Nordstrom has also opted for smaller-format stores that offer a multitude of non-shopping services. Aside from offering pick-up and return services, Nordstrom’s smaller stores provide clothing alterations and salon-type offerings such as “stylist appointments.” In this way, Nordstrom’s can more visually emphasize its core benefit of personalized service.
On the flip side, are fast fashion brand-businesses such as Zara and H&M. Zara and H&M are betting on a larger space offering all sorts of features such as beauty salons, repair, coffee shops (like Starbucks inside of Barnes & Noble) and digital offerings including the ability to virtually explore the store. Data show that these larger formats tend to increase the duration of the shopping trip.
Research on duration of shopping implications for brand-businesses indicates that length of visit has an initial higher purchase ticket, but over time, length of visit leads to a smaller purchase ticket. The research posits that, perhaps, we are just too quickly and easily bored. After a while, the new is mundane. To be fair, the research does indicate the brand-business’ experience can become stickier even when the customer is purchasing less. Affinity may grow while purchases are smaller.
By offering a world of side services, Zara and H&M hope to make their places destinations, in the way that the original Nike stores were destinations.
Zara’s executives believe the larger, roomier stores are more personal because these spaces eliminate the sense of “crowd.” And, the larger spaces can house small boutiques that feature “individual” collections – just the way department stores operate or used to operate.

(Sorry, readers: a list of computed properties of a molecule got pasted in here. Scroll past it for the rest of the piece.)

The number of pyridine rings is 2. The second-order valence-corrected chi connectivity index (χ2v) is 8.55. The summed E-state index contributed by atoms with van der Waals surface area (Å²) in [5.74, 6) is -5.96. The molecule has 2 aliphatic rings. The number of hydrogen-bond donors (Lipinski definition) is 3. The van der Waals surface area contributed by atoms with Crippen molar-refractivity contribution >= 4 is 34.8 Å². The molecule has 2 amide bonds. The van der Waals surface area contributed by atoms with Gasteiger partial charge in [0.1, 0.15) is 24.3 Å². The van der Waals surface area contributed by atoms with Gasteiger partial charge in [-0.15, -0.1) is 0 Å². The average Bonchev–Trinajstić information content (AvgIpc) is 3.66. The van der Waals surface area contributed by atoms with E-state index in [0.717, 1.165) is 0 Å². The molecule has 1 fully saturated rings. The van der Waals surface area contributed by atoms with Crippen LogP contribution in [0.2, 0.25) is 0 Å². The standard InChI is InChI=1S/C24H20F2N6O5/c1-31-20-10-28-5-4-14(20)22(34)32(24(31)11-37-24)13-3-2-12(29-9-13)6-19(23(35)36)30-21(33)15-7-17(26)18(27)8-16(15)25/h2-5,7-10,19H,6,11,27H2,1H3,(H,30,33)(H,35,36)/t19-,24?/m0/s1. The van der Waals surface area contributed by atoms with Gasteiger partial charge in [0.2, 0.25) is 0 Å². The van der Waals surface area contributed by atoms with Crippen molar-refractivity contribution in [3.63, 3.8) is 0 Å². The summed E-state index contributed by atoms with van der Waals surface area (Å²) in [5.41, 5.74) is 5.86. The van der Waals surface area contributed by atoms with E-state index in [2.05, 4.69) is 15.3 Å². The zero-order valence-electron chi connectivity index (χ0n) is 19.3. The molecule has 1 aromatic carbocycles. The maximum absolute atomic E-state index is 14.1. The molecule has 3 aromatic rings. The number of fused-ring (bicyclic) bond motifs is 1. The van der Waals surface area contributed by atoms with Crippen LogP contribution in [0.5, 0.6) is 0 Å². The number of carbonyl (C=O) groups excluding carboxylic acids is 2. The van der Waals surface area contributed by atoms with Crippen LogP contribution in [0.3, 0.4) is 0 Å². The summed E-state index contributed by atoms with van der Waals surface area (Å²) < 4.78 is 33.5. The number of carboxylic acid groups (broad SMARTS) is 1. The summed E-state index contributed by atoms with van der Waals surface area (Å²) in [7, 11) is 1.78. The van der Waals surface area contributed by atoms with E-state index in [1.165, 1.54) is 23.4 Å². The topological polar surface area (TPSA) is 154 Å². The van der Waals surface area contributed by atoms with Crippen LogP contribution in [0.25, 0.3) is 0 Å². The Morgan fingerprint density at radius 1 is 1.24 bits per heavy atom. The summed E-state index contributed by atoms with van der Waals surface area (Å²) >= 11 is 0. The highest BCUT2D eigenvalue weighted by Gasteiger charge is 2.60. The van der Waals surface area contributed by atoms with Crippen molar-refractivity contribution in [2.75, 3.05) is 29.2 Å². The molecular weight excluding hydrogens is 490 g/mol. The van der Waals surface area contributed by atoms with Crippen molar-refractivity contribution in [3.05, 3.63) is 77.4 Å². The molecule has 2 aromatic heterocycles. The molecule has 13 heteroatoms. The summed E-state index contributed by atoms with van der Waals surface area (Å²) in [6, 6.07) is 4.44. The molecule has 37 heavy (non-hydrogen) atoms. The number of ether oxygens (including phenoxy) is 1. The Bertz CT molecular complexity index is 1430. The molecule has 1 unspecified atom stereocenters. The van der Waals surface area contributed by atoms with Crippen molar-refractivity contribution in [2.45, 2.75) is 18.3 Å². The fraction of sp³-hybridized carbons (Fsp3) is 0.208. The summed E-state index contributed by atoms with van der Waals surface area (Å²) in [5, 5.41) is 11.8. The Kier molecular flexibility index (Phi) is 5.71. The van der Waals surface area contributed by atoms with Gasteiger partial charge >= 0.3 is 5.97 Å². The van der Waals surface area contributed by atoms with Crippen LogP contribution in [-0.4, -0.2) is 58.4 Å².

H&M’s executives believe the larger format allows customers to become “inspired” and engaged with the H&M total brand experience.
As department stores become smaller and fast fashion stores become larger, it seems as if the two forms of retail are just exchanging formats looking for a new dimensional way of delivering brand-business’ expression. Department stores are downsizing while fast fashion stores are upsizing. Place is increasingly becoming a very fluid concept.
In a Plan to Win, after articulating the brand-business’ Purpose and Promise, the next step is to describe the 5 Action P’s: People, Product, Place, Price and Promotion. Then, state the way in which the brand-business will manage Performance. The Five Action Ps of the Plan to Win define what the brand-business will do for its customers. In other words, the 5 Action P’s define the total brand experience the brand-business wants to deliver. The Five Action Ps are the brand-business’ essential, common, must-do-now list.
Regardless of offerings, Place, as an action P, is undergoing massive restructuring in a world where anyplace or any-space, can be a brand-business Place.
Many brands create spaces that become destinations where the customer can be immersed in the core essence of the brand-business experience. REI in Seattle opened in 1996 with its REI Rock Climbing Pinnacle, a 5’9” wall (the third largest indoor rock climbing structure in the world, apparently). Before it closed due to safety threats and thefts, Portland, Oregon’s Nike Town was a great Nike experience. Dave & Buster’s and Chuck E. Cheese are restaurants that are entertainment destinations with food.
Hopefully, the emphasis on place does not happen at the expense of people, product (service) price and promotion. Hopefully, purpose and promise are not negatively affected. And, hopefully, performance measurement shows improved performance. All the 8 P’s are essential for generating more customers who frequent the brand-business more often, who are more loyal and more profitable. Each P must reinforce each other P.
Department stores and fast fashion stores may be experimenting with each other’s’ layouts, where size seems to matter. But, the reality is that whatever changes are made, whatever size matters, Place must still represent the face of the brand-business’ core promise. Becoming a destination only works if the place creates a space where the customer can develop affinity, love and trust with the brand-business.
Contributed to Branding Strategy Insider by: Larry Light, Author of The Paradox Planet: Creating Brand Experiences For The Age Of I